University of Exeter. "Fit females make more daughters, mighty males get grandsons." ScienceDaily. ScienceDaily, 9 January 2012. <www.sciencedaily.com/releases/2012/01/120109102918.htm>.
University of Exeter. (2012, January 9). Fit females make more daughters, mighty males get grandsons. ScienceDaily. Retrieved November 23, 2014 from www.sciencedaily.com/releases/2012/01/120109102918.htm
University of Exeter. "Fit females make more daughters, mighty males get grandsons." ScienceDaily. www.sciencedaily.com/releases/2012/01/120109102918.htm (accessed November 23, 2014).

Share This


More From ScienceDaily



More Plants & Animals News

Sunday, November 23, 2014

Featured Research

from universities, journals, and other organizations


Featured Videos

from AP, Reuters, AFP, and other news services

Anglerfish Rarely Seen In Its Habitat Will Haunt You

Anglerfish Rarely Seen In Its Habitat Will Haunt You

Newsy (Nov. 22, 2014) For the first time Monterey Bay Aquarium recorded a video of the elusive, creepy and rarely seen anglerfish. Video provided by Newsy
Powered by NewsLook.com
Birds Around the World Take Flight

Birds Around the World Take Flight

Reuters - Light News Video Online (Nov. 22, 2014) An imperial eagle equipped with a camera spreads its wings over London. It's just one of the many birds making headlines in this week's "animal roundup". Jillian Kitchener reports. Video provided by Reuters
Powered by NewsLook.com
Could Your Genes Be The Reason You're Single?

Could Your Genes Be The Reason You're Single?

Newsy (Nov. 21, 2014) Researchers in Beijing discovered a gene called 5-HTA1, and carriers are reportedly 20 percent more likely to be single. Video provided by Newsy
Powered by NewsLook.com
Raw: Baby Okapi Born at Houston Zoo

Raw: Baby Okapi Born at Houston Zoo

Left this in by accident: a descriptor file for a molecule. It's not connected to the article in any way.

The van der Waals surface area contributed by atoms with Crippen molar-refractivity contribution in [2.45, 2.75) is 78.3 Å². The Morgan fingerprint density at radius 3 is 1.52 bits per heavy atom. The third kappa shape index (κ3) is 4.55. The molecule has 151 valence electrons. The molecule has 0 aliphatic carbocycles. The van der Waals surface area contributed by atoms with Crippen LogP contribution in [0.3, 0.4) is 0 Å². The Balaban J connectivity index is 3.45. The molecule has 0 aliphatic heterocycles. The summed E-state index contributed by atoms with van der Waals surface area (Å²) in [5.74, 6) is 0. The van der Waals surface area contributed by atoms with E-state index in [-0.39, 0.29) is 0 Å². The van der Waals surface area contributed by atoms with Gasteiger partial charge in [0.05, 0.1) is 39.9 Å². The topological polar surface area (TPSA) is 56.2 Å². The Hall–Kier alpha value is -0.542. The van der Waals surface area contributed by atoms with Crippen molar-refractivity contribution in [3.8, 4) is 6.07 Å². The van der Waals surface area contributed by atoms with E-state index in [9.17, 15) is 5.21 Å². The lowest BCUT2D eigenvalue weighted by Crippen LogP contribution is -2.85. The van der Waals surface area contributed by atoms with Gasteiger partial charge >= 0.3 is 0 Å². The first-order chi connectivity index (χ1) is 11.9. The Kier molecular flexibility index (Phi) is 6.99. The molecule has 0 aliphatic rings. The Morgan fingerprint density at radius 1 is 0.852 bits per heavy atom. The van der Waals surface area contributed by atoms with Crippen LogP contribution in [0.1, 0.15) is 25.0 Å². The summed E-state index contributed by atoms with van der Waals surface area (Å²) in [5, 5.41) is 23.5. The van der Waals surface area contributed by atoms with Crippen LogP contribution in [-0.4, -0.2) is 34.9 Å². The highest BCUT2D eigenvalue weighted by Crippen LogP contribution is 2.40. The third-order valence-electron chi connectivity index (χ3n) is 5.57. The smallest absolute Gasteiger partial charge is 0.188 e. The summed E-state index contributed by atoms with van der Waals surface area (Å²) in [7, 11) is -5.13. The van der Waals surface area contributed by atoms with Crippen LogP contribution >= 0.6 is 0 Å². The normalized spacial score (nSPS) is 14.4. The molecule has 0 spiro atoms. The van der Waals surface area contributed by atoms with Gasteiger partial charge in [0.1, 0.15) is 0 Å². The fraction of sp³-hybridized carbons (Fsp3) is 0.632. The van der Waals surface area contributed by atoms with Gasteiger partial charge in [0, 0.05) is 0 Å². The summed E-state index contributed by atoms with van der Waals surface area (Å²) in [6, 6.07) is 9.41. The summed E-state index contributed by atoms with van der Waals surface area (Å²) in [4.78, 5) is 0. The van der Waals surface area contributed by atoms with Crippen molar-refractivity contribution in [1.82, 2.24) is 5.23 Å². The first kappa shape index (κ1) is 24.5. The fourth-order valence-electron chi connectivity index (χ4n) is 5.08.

AP (Nov. 20, 2014) The Houston Zoo released video of a male baby okapi. Okapis, also known as the "forest giraffe", are native to the Democratic Republic of the Congo in Central Africa. Video is mute from source. (Nov. 20) Video provided by AP
Powered by NewsLook.com

Search ScienceDaily

Number of stories in archives: 140,361

Find with keyword(s):
Enter a keyword or phrase to search ScienceDaily for related topics and research stories.

Save/Print:
Share:

Breaking News:

Strange & Offbeat Stories


Plants & Animals

Earth & Climate

Fossils & Ruins

In Other News

... from NewsDaily.com

Science News

Health News

Environment News

Technology News



Save/Print:
Share:

Free Subscriptions


Get the latest science news with ScienceDaily's free email newsletters, updated daily and weekly. Or view hourly updated newsfeeds in your RSS reader:

Get Social & Mobile


Keep up to date with the latest news from ScienceDaily via social networks and mobile apps:

Have Feedback?


Tell us what you think of ScienceDaily -- we welcome both positive and negative comments. Have any problems using the site? Questions?
Mobile: iPhone Android Web
Follow: Facebook Twitter Google+
Subscribe: RSS Feeds Email Newsletters
Latest Headlines Health & Medicine Mind & Brain Space & Time Matter & Energy Computers & Math Plants & Animals Earth & Climate Fossils & Ruins